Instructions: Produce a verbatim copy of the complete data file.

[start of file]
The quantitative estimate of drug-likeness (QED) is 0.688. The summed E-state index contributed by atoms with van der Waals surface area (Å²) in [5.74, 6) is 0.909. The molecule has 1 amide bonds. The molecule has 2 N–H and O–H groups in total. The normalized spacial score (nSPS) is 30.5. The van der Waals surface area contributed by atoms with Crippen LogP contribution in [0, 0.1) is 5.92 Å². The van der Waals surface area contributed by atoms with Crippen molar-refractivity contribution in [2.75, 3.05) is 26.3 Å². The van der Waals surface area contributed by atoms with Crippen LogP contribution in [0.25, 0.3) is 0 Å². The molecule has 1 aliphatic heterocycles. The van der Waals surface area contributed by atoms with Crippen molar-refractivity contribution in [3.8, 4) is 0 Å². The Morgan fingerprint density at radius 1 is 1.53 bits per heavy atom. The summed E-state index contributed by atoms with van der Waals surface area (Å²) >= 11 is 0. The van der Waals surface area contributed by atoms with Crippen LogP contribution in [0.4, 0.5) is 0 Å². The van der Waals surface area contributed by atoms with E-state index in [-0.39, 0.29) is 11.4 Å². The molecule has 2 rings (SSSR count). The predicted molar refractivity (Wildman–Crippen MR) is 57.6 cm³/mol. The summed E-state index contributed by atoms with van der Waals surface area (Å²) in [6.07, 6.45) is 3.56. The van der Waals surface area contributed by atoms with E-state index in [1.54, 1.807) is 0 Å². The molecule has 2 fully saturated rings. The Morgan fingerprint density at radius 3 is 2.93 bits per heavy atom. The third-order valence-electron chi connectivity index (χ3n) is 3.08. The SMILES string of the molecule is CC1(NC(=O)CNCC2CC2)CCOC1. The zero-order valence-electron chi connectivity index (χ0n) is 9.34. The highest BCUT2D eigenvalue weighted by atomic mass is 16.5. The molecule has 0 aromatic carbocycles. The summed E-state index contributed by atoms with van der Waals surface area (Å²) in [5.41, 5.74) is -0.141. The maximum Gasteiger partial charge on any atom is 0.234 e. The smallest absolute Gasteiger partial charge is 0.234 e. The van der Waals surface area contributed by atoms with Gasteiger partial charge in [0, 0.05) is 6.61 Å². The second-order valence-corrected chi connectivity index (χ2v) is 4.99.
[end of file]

The quantitative estimate of drug-likeness (QED) is 0.688. The summed E-state index contributed by atoms with van der Waals surface area (Å²) in [5.74, 6) is 0.909. The molecule has 1 amide bonds. The molecule has 2 N–H and O–H groups in total. The normalized spacial score (nSPS) is 30.5. The van der Waals surface area contributed by atoms with Crippen LogP contribution in [0, 0.1) is 5.92 Å². The van der Waals surface area contributed by atoms with Crippen molar-refractivity contribution in [2.75, 3.05) is 26.3 Å². The van der Waals surface area contributed by atoms with Crippen LogP contribution in [0.25, 0.3) is 0 Å². The molecule has 1 aliphatic heterocycles. The van der Waals surface area contributed by atoms with Crippen molar-refractivity contribution in [3.8, 4) is 0 Å². The Morgan fingerprint density at radius 1 is 1.53 bits per heavy atom. The summed E-state index contributed by atoms with van der Waals surface area (Å²) >= 11 is 0. The van der Waals surface area contributed by atoms with Crippen LogP contribution in [0.4, 0.5) is 0 Å². The van der Waals surface area contributed by atoms with E-state index in [-0.39, 0.29) is 11.4 Å². The molecule has 2 rings (SSSR count). The predicted molar refractivity (Wildman–Crippen MR) is 57.6 cm³/mol. The summed E-state index contributed by atoms with van der Waals surface area (Å²) in [6.07, 6.45) is 3.56. The van der Waals surface area contributed by atoms with E-state index in [1.54, 1.807) is 0 Å². The molecule has 2 fully saturated rings. The Morgan fingerprint density at radius 3 is 2.93 bits per heavy atom. The third-order valence-electron chi connectivity index (χ3n) is 3.08. The SMILES string of the molecule is CC1(NC(=O)CNCC2CC2)CCOC1. The zero-order valence-electron chi connectivity index (χ0n) is 9.34. The highest BCUT2D eigenvalue weighted by atomic mass is 16.5. The molecule has 0 aromatic carbocycles. The summed E-state index contributed by atoms with van der Waals surface area (Å²) in [5.41, 5.74) is -0.141. The maximum Gasteiger partial charge on any atom is 0.234 e. The smallest absolute Gasteiger partial charge is 0.234 e. The van der Waals surface area contributed by atoms with Gasteiger partial charge in [0, 0.05) is 6.61 Å². The second-order valence-corrected chi connectivity index (χ2v) is 4.99.